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Friday, December 23, 2011

The Theology of Infant Salvation by R. A. Webb - Chapter 2 - Scripture Data

 
The Theology of Infant Salvation by R. A. Webb - Chapter 2 - Scripture Data


We now come to chapter 2 concerning scriptural data. In some ways this will be some of the weaker arguments, not by any fault of Dr. Webb. Scripture doesn't specifically say all infants are saved. But we can infer from scripture that infants are.


He shows in this chapter that even though the scriptures do not directly say infants are saved, there are instances where the Spirit of God has come upon children or God has blessed them. His argument is, if God blesses an infant would he not even more desire to save them if the die in that state.


Chapter Outline
  1. Saved Infants
  2. Scripture Statements
1. Saved Infants

Under the first heading, Web lists a group of 18 children that were touched by God in some way. These include:
  1. Abel and Seth
  2. Isaac
  3. Jacob
  4. Moses
  5. Samson
  6. Samuel
  7. David
  8. David's Child
  9. Josiah
  10. Jeroboam's Child
  11. Child of Widow of Zarephath
  12. Child of the Sunemite
  13. Isaiah
  14. Jeremiah
  15. John the Baptist
  16. Paul
  17. Timothy
  18. Jesus
I will not go through each person, because some seem to have very little relevance. Just because a child has favor with God in some area, does not constitute salvation. Through common grace, God pours out rain on the just and the unjust. 

Some of these people do lend credence to the argument. The better ones are:
  • Samuel - he ministered before the Lord even as a young child
  • David's Child - When the child dies, David says he will be with him in the future. This shows, at least in this case, the infant is going to heaven and David will see it there. Webb makes a very long argument for this interpretation and it is a very good one.
  • John the Baptist - He was filled with the spirit in his mothers womb. It is hard to deny when reading this scripture that God can not save a child in the womb.
He then comes to a conclusion concerning all of these infants who were touched by God:
  1. Infants can be regenerated and sanctified without doing damage to the nature of the child or the Gospel itself
  2. Not all children are saved in infancy. (He is not saying that some infants go to hell. He is saying some grow up and never get saved and go to hell as adults. He believes that a child who grows up and does not serve the Lord were never saved at all. If a child dies as an infant, God saves them and sends them to heaven.)
  3. Because all infants who die in the scriptures went to heaven, he infers that all infants throughout history who die, went to heaven.
  4. The scripture never shows an infant dying and going to hell, so we have no warrant to believe differently.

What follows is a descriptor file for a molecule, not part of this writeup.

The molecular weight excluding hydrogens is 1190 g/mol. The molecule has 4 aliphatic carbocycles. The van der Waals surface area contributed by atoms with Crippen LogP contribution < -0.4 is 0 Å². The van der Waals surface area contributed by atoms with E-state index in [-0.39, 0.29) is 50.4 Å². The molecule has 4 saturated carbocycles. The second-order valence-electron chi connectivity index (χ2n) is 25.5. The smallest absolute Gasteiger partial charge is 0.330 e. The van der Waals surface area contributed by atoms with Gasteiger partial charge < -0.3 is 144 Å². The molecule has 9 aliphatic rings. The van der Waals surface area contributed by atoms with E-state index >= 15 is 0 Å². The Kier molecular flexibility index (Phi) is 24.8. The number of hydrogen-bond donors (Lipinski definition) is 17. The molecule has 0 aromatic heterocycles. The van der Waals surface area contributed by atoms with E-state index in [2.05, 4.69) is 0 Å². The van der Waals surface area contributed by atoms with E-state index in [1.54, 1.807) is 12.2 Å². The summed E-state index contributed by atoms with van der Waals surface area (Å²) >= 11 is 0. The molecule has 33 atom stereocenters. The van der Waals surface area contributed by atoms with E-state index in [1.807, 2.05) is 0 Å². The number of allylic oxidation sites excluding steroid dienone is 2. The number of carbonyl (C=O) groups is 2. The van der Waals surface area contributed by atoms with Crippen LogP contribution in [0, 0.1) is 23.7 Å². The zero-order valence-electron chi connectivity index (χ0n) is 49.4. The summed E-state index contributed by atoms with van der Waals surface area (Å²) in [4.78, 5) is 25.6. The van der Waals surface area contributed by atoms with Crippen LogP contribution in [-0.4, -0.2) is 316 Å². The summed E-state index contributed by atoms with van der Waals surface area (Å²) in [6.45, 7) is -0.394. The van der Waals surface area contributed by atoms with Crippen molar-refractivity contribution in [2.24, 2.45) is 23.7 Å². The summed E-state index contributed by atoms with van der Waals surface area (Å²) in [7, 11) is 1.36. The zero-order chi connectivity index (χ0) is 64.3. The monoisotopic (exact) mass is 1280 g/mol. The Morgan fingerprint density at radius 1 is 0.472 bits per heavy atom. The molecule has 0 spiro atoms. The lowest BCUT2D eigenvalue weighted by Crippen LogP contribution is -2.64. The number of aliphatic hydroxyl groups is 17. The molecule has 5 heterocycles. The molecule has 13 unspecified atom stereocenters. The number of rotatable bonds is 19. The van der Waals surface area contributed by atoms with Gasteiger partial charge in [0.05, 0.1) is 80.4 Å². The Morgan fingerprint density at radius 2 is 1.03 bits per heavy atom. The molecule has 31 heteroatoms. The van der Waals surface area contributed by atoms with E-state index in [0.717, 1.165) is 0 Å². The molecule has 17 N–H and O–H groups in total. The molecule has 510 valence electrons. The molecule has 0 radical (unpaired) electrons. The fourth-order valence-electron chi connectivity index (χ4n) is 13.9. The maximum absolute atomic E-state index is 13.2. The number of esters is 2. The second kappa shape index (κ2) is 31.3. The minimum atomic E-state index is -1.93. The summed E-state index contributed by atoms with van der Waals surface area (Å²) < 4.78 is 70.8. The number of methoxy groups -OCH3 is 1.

2. Scripture Statements. 

Moving from specific children, he then moves to scriptures more general statements about children.
  1. "Ye shall not afflict any widow or fatherless child." Ex xii. 22,24 - God gives legal protection to children and widows. Webb still does not believe this is a good argument for our subject.
  2. Job finds ransom and returns to the days of his youth Job xxxiii. 25 - same as the first instance. This is not much of an argument for our subject.
  3. Jesus heals the lunatic child Luke ix. 42 - ditto
  4. Jesus says you must be like a little child to enter the Kingdom Mat. xviii 1,6 - this is more like it. There is a little more in this scripture to sink you teeth into. Jesus is saying children have at least some attribute that makes them more like the Kingdom of God.
  5. Speaking of children, Jesus said "such is the Kingdom of God" - same as the last point, it seems Jesus is saying, in some way, children are part of the Kingdom.
  6. His 6th argument is great. All the passages about final judgment (2 Cor v. 10, Matt. vii. 23, Rev. xvii. 12) speak of people being judged by the evil works they perform. Because a baby dying in infancy never actually sinned, they will not be judged. The best quote I could find so far is the following: "Original sin renders all the race - adults and infants - damnable; but the judgment scene shows us that damnability is converted into damnation only upon the ground of actual, personal, and conscious sins - a kind of sin which no infant dying in infancy could commit".
Basically scripture never speaks of an infant going to hell. It does say that all adults in hell were sent there for the sins they have committed. Infants can not commit actual sins, so they will not be sent to hell.



Next Blog: Chapter 3: Uncertain Data




Check back next time when we study a new chapter

God Bless,
Pudgyboy

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